It's been wonderful to see London mayor Ken Livingstone finally forced to take a step back from his aggressive stance towards cyclists in recent weeks - conceding that the introduction of bicycle licence plates would not only be costly and impractical, but would also have the unintended consequence of discouraging people from taking to their bikes.
Last time I wrote this column a few weeks ago, criticising Red Ken's half-baked, reactionary policy, he duly responded by suggesting that it was only because of a nasty minority of irresponsible cyclists like me, that he'd been forced to consider such drastic measures in the first place.
"Responsible cyclists... and dare I say it, cycling columnists - need to work with me to persuade the minority of cyclists who do not currently obey the rules of the road, to take a responsible approach," he moaned. In other words, come join me on the dark side and together we can rule the galaxy, Luke. No thanks.
Alas, I don't think Ken and I are going to agree on this one. While he believes that cyclists who jump red lights are irresponsible, I know (and many readers have e-mailed me to say they agree) that as long as it's done with appropriate care, it's often safer than the alternative.
I wonder when was the last time Ken sat on his bike inside one of those green boxes for cyclists, and in front of four lanes of traffic. (Never, I would guess.) The lights change, and before you know it, you've got cars trying to cut you up on all sides. It's pretty intimidating, and occasionally it's life-threatening.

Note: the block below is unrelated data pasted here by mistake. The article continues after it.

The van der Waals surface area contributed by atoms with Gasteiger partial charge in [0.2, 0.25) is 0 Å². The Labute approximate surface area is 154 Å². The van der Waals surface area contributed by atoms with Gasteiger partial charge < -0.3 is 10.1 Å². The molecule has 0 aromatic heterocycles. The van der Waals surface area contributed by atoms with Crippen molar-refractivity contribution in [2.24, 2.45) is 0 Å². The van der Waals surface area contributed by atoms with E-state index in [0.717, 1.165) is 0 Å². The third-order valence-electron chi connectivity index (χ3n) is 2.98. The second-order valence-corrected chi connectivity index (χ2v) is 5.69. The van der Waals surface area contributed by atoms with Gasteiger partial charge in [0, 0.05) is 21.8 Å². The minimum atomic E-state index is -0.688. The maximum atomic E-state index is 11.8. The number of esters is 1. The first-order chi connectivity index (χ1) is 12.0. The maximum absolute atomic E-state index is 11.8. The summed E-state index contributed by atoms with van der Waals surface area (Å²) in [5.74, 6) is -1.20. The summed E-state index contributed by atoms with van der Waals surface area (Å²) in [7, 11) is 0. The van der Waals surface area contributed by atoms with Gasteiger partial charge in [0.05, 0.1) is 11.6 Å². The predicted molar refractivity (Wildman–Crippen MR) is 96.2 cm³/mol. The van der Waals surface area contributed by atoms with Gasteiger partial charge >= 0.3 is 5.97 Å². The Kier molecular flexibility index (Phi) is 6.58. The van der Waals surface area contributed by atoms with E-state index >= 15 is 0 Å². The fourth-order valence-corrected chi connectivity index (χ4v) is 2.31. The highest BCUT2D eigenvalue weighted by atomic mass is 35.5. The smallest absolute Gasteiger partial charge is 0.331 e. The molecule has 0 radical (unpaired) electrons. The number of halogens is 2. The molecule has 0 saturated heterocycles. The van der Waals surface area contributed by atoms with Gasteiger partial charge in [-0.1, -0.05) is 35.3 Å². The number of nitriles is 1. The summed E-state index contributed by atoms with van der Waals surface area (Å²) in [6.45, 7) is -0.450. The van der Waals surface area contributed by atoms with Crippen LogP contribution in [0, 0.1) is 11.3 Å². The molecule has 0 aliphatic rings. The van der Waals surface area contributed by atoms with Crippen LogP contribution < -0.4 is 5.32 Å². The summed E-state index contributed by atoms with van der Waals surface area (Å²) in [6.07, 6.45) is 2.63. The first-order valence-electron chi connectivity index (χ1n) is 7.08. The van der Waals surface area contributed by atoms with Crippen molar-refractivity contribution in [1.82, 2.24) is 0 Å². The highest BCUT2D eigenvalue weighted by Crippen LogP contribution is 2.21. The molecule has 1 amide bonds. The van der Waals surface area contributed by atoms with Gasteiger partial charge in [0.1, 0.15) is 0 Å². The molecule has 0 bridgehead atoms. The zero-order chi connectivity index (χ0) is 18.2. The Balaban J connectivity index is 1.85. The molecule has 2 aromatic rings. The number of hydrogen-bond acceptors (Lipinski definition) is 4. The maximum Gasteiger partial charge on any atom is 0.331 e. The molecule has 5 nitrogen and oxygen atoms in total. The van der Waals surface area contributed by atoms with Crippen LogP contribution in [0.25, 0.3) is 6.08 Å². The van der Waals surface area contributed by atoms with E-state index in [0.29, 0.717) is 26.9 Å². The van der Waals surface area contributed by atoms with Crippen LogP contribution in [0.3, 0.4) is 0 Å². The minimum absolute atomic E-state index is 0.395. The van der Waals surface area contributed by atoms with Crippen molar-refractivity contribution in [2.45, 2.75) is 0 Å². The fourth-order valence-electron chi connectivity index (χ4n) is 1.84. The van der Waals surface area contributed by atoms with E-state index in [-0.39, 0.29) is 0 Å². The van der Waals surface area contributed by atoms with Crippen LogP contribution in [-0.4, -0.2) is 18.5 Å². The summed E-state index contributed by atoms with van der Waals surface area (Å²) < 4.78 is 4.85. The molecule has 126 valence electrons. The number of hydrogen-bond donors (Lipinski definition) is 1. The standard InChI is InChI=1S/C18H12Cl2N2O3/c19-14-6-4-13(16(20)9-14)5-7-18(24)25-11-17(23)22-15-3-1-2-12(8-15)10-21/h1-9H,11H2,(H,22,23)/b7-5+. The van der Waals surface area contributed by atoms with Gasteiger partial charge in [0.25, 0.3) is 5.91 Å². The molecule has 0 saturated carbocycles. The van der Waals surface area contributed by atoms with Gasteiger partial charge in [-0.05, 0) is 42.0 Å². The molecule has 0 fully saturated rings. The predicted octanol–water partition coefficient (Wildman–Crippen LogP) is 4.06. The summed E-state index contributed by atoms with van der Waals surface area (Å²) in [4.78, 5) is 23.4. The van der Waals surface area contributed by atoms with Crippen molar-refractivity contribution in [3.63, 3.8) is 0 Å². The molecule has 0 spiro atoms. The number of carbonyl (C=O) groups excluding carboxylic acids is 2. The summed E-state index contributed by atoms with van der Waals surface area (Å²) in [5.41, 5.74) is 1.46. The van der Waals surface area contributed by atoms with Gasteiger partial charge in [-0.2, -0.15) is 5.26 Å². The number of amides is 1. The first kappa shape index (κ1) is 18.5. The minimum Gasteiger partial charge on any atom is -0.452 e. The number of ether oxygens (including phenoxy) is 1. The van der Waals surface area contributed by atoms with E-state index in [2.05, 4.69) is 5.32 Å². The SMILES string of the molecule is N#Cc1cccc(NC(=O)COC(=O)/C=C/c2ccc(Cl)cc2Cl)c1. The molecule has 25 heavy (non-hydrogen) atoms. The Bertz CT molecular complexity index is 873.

By giving yourself a head start, and staying clear of the traffic, you're much less likely to get knocked off your bike. OK, so you'll be breaking the law. But if it keeps you alive, then so be it.
Although Ken has done much to improve conditions for cyclists in London during his six years in office, his reactionary attitude to the anger of a few selfish motorists over the past few months has been way off the mark. It's pretty clear that he's not a regular cyclist himself (he gets ferried around town in a chauffeur-driven car).
Apparently, last month saw the launch of a new front - dressed up as a crackdown on all irresponsible road users. Cut through the rhetoric, however, and it's pretty clear it's actually an excuse to catch and fine some cocky anarchistic cyclists.
Police have apparently set themselves up at four main junctions around the capital, with the express intention of handing out on-the-spot penalties to red-light jumpers and pavement riders. What a waste of resources.
According to Transport for London, eight people died as a result of red-light jumping last year. Too many, yes. But hardly enough to justify a major police initiative and marketing campaign.
I agree with Ken that Londoners, whether in a car, on a bike or on foot, should be considerate towards each other. But before this, a complete rethink of the traffic laws relating to cyclists is required - not a crackdown to enforce the current draconian regime. In the meantime, catch me if you can.Reuse content